“Oh. Really?! How’s that going to work?”, my friends asked when I told them I was going to be staying in an Airbnb for three days with my ex-husband and our two boys.
See, hotel rooms never worked for my kids. They hate waiting for the elevator and hearing random voices and doors slamming from the communal hallway. They need their space and their own kitchen to make what they want when they want it. Also, since my ex-husband and I share college expenses for our kids, one Airbnb was cheaper than two hotel rooms. We didn’t have to figure out which kid would stay with which parent so he and I didn’t have to sleep in the same room. Divorce leads to awkward logistical situations I never would have previously guessed.
So, when we needed to take our son to his out-of-state college for his freshman year, we decided to stay in an Airbnb. Together.
My friends thought I was nuts.
After all, they had been by my side when my marriage was crumbling and when I told them I was getting divorced. They held my hand as my stomach summersaulted when I went to the courthouse to meet the judge for the first time. They helped me analyze convoluted financial packages my ex told me would be good for me but weren’t. My friends supported me as I moved out of the marital house when he refused to leave. They had faith in me when I lacked the confidence to believe I could survive on my own.
But I had a good plan.
I made sure to find a big enough Airbnb house on a quiet street where everyone had their own room and there was more than one bathroom. With three boys, some memories fade with time, but not that one. No thank you.
Also, years have passed since our divorce and we’re both happily living our own lives. It’s no longer about him and me.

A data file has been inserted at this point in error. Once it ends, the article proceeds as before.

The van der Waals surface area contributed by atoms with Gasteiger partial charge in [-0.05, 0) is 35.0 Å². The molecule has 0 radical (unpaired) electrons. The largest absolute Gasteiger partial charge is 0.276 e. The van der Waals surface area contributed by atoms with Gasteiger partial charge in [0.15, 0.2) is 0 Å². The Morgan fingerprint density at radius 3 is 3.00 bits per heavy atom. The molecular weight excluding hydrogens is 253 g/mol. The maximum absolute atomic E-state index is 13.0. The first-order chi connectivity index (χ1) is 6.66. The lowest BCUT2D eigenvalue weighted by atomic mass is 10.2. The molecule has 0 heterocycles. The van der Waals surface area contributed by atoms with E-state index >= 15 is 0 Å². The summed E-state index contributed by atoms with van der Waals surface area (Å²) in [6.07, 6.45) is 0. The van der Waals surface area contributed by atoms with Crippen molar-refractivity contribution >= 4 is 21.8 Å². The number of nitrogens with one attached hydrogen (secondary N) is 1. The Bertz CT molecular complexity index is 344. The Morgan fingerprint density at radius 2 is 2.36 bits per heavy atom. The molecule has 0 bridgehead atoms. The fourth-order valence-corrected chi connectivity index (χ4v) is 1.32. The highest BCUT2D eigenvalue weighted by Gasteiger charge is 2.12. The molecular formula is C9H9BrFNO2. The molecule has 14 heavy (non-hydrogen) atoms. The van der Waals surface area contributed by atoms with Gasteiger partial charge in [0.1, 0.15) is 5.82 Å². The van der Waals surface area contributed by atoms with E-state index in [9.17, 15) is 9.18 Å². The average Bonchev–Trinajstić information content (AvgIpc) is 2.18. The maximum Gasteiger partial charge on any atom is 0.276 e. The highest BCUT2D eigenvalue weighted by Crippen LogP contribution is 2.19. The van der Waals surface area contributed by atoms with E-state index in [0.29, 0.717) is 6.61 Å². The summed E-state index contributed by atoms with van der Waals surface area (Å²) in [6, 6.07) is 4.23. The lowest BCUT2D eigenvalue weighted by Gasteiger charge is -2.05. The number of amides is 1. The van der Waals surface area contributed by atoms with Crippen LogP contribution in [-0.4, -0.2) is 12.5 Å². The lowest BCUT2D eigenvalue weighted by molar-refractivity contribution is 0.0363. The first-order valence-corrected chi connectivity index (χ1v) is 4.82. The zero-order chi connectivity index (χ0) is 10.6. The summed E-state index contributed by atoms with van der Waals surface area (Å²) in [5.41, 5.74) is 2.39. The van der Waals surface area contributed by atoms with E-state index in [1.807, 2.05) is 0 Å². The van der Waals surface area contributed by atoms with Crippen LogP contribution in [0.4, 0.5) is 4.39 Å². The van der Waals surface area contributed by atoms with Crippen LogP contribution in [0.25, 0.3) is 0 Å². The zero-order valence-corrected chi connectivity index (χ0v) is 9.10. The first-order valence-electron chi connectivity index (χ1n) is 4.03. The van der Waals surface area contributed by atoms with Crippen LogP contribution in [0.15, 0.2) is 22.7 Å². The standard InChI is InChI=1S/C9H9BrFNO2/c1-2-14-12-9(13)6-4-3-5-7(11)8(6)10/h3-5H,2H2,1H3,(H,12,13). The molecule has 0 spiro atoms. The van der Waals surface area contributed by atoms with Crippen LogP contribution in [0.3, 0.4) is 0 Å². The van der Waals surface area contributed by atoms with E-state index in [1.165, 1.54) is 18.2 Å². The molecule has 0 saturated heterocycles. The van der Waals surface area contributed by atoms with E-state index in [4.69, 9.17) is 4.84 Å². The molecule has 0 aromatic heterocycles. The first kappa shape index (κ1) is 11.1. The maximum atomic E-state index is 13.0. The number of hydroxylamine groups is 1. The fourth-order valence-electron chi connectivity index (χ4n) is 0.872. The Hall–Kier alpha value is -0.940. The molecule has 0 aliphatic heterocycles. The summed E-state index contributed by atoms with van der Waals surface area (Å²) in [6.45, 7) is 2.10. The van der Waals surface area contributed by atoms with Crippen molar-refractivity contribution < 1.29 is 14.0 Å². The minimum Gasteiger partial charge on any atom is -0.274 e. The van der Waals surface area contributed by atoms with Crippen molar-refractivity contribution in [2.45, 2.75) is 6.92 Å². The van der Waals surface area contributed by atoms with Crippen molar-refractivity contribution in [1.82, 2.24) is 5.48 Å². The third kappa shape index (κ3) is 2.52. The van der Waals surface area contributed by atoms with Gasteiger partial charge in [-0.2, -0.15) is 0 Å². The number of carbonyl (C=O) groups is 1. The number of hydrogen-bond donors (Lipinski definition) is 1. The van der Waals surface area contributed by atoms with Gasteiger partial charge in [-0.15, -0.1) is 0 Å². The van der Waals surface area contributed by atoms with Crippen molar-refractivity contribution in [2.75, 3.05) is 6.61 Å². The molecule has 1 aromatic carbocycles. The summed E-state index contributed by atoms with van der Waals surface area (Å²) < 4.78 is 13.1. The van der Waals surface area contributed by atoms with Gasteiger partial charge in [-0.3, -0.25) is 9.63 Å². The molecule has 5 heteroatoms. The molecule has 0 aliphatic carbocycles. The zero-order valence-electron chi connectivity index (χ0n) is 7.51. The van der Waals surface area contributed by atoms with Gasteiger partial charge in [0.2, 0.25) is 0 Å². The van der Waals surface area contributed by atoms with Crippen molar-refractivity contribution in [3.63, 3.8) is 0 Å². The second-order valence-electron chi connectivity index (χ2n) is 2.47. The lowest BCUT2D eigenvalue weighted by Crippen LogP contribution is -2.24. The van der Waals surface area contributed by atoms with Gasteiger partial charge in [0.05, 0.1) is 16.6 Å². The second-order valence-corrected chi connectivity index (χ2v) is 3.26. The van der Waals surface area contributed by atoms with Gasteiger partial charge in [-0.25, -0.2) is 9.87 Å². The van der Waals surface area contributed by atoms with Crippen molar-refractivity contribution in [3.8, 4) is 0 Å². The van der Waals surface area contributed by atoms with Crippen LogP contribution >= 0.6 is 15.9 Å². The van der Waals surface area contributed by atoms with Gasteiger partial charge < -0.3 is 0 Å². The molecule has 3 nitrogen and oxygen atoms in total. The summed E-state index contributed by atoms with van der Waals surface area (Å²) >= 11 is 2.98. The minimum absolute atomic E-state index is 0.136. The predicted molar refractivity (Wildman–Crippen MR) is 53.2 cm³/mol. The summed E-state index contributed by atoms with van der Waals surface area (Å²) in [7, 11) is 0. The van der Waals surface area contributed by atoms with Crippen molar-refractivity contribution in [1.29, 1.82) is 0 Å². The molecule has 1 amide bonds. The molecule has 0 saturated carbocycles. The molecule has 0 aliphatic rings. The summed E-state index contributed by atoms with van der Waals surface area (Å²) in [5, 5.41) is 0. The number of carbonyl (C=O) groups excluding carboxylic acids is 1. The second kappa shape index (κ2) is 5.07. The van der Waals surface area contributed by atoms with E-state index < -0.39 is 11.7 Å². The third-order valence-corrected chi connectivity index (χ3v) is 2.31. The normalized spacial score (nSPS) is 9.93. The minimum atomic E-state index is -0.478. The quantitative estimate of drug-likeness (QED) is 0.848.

It’s about our kids.
We both dreamed of our son going to college from the time he was a baby so if we didn’t both take him to school for that inaugural drop off, how would we have decided who would do it? Even though my son would help, I didn’t want to be 100% responsible for lugging all the stuff to his dorm room, setting up the “easy to assemble shelf” that didn’t have any instructions, or making the multiple trips to the big box stores to get all the stuff that couldn’t fit in the oversized suitcases we packed. Knowing my ex-husband, he would not have had the patience to set up the room with maximum space saving precision required of Freshman college dorm rooms. He’s just not that kind of person.
So, we did it together.
Time heals most wounds but getting your life back in control after the stress of divorce doesn’t happen on its own. I spent the better part of a year after my 17-year marriage ended and my 18-month divorce was finalized setting myself up for success. I did yoga, met friends to keep social, cooked my own food, went back to school to become an Integrative Nutrition Health Coach, started my own business, learned breathing exercises, removed processed foods from my diet, fixed my sleeping issues, gave up caffeine, went on nature walks, and meditated. I trained myself to deal with stress so it wouldn’t eat me up inside. I learned how to stay calm when my buttons were pushed or someone made underhanded remark. I set boundaries and held firm when they were questioned. I learned to compartmentalize so when challenges arose, I didn’t drown in the chaos. I figured out how to let the “thing” happen without it taking me down.
Was everything perfect during the drop off? No. The same things that irritated me when we were married still irritated me. Some comments were made that were uncalled for. On both sides. But, overall, college drop off was a success, and I was proud that I could do it under the circumstances.
So, we launched our eldest son as a family even though we parent from two different homes.
It can be done. Having separate bathrooms really helps.
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